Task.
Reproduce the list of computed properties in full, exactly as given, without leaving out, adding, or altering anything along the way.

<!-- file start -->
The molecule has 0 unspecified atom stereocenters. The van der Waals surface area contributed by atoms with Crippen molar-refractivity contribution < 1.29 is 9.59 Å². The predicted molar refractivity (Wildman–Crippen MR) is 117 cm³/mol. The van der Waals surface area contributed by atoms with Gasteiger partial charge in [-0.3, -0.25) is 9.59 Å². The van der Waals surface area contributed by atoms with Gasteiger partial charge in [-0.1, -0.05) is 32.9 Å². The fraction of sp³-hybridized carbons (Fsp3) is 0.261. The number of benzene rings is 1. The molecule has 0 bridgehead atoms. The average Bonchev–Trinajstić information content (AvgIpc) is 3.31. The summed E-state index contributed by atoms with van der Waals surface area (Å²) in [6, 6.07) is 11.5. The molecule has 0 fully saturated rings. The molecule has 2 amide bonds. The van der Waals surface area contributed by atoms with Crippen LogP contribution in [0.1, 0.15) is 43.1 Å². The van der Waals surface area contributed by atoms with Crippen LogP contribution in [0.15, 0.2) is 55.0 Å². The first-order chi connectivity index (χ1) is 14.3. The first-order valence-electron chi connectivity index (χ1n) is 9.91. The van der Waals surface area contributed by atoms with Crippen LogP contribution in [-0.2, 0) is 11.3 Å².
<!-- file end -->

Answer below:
The molecule has 0 unspecified atom stereocenters. The van der Waals surface area contributed by atoms with Crippen molar-refractivity contribution < 1.29 is 9.59 Å². The predicted molar refractivity (Wildman–Crippen MR) is 117 cm³/mol. The van der Waals surface area contributed by atoms with Gasteiger partial charge in [-0.3, -0.25) is 9.59 Å². The van der Waals surface area contributed by atoms with Gasteiger partial charge in [-0.1, -0.05) is 32.9 Å². The fraction of sp³-hybridized carbons (Fsp3) is 0.261. The number of benzene rings is 1. The molecule has 0 bridgehead atoms. The average Bonchev–Trinajstić information content (AvgIpc) is 3.31. The summed E-state index contributed by atoms with van der Waals surface area (Å²) in [6, 6.07) is 11.5. The molecule has 0 fully saturated rings. The molecule has 2 amide bonds. The van der Waals surface area contributed by atoms with Crippen LogP contribution in [0.1, 0.15) is 43.1 Å². The van der Waals surface area contributed by atoms with Crippen LogP contribution in [0.15, 0.2) is 55.0 Å². The first-order chi connectivity index (χ1) is 14.3. The first-order valence-electron chi connectivity index (χ1n) is 9.91. The van der Waals surface area contributed by atoms with Crippen LogP contribution in [-0.2, 0) is 11.3 Å².